My heart’s made of clay,
If we don’t stop workin’ it’ll be okay.
Clouds in the sky but my body’s warm,
You and me darlin, we will weather the storm.”
Malleus and Batheron repeated the chorus along with her, and Malleus could feel everybody’s spirits lifting as they forgot the cold and uncomfortable day. But as they launched into the second verse, Malleus put up a hand.
“See that?” he asked, looking up at the sky.
“See what?” the twins asked in unison.
“Exactly,” murmured Wyrmtamer. “No smoke.”
“So?” said Batheron. “Storm blew ‘em out.”
“Perhaps,” said Malleus, “but I’m going to take a look anyway.” He strapped his shield to his arm and punched his gauntlets together. For a moment, they were enveloped in a warm light as the knuckles suddenly locked into place like clockwork and began to reshape themselves into a brass war hammer.
At the top of the hill, Malleus produced a copper spyglass with little yellow suns painted on. It always showed the world as it would be in ideal weather conditions, cutting out the snow and clouds. He took a look at one of the nearest camps, where a traveling band of kamenkin had been resting. It was empty now. Tent flaps open, fire doused, packs strewn about. But not a soul in sight.
The next camp he checked was much the same. As was the next. At the sixth one, a group of elves and dwarves were hurriedly packing up their supplies into a cart as one of their members chased after a spooked zebra. From their panicked movements, it was as though they’d seen some kind of monster. But what?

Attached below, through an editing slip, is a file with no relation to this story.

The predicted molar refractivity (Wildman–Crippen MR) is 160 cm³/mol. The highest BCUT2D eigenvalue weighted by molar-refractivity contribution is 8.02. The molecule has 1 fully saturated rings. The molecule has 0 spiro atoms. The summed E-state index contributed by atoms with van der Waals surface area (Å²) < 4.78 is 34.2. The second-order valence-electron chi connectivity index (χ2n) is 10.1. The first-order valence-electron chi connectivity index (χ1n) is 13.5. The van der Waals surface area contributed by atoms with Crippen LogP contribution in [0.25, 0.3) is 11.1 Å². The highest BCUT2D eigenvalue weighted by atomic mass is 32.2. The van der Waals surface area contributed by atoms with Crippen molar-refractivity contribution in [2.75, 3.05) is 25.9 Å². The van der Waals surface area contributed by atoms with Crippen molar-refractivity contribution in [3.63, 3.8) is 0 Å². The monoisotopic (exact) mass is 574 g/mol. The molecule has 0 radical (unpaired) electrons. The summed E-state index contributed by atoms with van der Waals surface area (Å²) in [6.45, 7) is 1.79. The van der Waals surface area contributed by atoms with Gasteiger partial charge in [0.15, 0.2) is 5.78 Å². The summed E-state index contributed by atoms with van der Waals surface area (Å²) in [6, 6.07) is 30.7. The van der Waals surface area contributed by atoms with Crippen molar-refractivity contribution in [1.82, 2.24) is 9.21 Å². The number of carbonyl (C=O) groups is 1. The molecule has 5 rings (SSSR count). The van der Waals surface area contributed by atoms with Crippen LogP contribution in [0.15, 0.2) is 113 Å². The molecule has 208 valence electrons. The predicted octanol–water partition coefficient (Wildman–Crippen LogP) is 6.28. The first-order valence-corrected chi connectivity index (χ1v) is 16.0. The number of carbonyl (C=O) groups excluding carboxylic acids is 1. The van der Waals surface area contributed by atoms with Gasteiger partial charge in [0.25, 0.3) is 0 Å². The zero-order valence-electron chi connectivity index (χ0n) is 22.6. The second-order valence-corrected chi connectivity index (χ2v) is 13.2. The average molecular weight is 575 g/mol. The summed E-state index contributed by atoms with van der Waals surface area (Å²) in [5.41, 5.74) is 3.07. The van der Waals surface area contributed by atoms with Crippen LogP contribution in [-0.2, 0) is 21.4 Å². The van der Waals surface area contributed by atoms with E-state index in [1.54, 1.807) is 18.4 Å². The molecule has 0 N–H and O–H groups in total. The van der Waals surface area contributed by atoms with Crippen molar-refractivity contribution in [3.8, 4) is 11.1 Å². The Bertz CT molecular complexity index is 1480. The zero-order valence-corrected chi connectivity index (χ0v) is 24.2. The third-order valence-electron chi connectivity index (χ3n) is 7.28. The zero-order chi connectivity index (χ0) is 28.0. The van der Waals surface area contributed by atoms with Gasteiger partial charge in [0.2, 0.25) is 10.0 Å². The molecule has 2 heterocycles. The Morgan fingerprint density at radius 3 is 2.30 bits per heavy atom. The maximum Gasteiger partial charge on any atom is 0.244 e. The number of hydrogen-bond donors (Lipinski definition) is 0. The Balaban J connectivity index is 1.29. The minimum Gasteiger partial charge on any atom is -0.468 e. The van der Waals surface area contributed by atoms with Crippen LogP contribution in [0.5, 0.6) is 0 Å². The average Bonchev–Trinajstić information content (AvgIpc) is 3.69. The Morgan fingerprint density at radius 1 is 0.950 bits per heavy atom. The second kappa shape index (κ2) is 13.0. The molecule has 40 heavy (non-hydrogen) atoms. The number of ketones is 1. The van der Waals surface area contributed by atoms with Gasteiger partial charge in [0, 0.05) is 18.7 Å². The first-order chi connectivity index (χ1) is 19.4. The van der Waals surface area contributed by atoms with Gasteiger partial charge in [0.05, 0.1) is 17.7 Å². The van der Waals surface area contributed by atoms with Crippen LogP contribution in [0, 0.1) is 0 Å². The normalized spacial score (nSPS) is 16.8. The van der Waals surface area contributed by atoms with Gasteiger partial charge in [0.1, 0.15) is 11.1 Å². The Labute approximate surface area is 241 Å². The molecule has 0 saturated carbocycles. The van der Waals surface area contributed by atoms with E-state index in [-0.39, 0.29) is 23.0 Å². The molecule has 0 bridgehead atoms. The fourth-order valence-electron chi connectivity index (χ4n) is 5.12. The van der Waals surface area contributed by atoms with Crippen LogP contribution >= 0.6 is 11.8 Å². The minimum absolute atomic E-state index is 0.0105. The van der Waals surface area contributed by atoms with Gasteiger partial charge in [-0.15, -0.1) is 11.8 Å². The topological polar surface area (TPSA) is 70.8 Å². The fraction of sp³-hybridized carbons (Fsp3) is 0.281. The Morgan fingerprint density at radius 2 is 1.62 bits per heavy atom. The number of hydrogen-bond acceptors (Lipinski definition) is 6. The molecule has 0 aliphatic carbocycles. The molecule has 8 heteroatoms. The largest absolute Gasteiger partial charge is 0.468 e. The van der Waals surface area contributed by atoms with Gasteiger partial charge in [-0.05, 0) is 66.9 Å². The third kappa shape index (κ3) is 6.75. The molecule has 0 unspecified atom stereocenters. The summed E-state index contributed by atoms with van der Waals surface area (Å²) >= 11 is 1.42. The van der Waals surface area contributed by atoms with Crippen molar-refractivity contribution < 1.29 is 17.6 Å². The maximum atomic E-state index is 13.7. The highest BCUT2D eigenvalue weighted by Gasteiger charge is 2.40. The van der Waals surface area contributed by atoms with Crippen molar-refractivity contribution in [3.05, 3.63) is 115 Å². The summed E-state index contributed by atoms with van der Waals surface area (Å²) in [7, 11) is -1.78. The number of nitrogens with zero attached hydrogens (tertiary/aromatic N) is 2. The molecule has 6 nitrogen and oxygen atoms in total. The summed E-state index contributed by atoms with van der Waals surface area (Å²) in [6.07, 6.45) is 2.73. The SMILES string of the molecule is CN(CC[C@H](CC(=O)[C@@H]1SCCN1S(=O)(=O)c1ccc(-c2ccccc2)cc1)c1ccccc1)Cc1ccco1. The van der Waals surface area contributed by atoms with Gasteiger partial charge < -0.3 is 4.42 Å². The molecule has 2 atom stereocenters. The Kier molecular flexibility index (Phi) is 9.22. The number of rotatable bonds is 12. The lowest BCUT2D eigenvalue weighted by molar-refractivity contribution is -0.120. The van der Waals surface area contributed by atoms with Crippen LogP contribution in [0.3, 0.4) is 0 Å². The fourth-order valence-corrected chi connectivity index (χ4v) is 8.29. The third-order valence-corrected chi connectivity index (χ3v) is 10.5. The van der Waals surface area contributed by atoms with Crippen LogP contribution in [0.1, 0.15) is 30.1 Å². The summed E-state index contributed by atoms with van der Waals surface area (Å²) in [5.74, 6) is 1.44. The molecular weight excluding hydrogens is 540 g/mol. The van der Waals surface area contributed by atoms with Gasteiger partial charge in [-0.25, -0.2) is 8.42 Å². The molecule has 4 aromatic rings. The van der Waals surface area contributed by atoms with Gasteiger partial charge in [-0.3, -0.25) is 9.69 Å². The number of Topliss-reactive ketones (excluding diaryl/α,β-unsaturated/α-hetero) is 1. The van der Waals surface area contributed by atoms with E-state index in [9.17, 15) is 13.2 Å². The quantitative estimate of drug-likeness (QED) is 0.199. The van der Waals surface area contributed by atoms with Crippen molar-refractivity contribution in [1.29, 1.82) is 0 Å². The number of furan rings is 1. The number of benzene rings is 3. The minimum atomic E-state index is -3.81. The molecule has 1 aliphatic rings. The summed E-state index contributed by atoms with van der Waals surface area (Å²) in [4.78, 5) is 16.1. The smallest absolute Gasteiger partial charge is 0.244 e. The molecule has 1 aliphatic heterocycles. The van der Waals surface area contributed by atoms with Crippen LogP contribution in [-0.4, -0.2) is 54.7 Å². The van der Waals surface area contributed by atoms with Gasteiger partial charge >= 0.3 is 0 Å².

A sudden shape passed through the lens of his spyglass. Malleus lowered it just in time to divert his attacker’s shortsword with his shield. His foe was his size, but their features were obscured by shiny black armor with illuminated red ridges; a soldier of Below. They quickly threw themselves against him with considerable weight, but Malleus Silverscale budged for no one. He knocked his foe aside when he heard a cry from down the hill, where he saw his camp flooding with more soldiers running down the opposite slope.
All of his campmates were either apprehended, or in the process of being apprehended, as figures in tight red clothes drew arcane runes at their feet. Malleus threw his hammer downhill with speed and precision, knocking cold the soldier it struck. His attacker came at him once more, but Malleus used their momentum to toss them down the hill, bowling them into the two soldiers restraining Batheron.